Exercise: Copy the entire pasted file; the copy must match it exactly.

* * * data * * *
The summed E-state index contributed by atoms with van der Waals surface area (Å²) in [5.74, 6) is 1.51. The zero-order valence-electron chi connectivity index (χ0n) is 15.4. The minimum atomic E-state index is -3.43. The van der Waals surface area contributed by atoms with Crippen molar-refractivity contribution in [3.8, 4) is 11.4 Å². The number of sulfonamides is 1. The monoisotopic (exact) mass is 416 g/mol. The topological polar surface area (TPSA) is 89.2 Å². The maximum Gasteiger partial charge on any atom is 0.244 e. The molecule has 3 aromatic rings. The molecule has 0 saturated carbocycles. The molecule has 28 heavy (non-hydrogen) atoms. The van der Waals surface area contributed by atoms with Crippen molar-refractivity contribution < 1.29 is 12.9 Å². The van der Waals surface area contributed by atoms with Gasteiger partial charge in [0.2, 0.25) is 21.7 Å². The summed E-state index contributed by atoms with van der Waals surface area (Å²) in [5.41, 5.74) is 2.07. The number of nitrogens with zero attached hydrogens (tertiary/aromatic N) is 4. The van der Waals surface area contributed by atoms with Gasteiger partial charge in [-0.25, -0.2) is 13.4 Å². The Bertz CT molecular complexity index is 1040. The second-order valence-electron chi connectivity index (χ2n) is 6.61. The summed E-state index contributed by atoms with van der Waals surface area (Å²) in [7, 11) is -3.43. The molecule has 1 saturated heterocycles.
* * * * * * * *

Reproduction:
The summed E-state index contributed by atoms with van der Waals surface area (Å²) in [5.74, 6) is 1.51. The zero-order valence-electron chi connectivity index (χ0n) is 15.4. The minimum atomic E-state index is -3.43. The van der Waals surface area contributed by atoms with Crippen molar-refractivity contribution in [3.8, 4) is 11.4 Å². The number of sulfonamides is 1. The monoisotopic (exact) mass is 416 g/mol. The topological polar surface area (TPSA) is 89.2 Å². The maximum Gasteiger partial charge on any atom is 0.244 e. The molecule has 3 aromatic rings. The molecule has 0 saturated carbocycles. The molecule has 28 heavy (non-hydrogen) atoms. The van der Waals surface area contributed by atoms with Crippen molar-refractivity contribution < 1.29 is 12.9 Å². The van der Waals surface area contributed by atoms with Gasteiger partial charge in [0.2, 0.25) is 21.7 Å². The summed E-state index contributed by atoms with van der Waals surface area (Å²) in [5.41, 5.74) is 2.07. The number of nitrogens with zero attached hydrogens (tertiary/aromatic N) is 4. The van der Waals surface area contributed by atoms with Gasteiger partial charge in [-0.25, -0.2) is 13.4 Å². The Bertz CT molecular complexity index is 1040. The second-order valence-electron chi connectivity index (χ2n) is 6.61. The summed E-state index contributed by atoms with van der Waals surface area (Å²) in [7, 11) is -3.43. The molecule has 1 saturated heterocycles.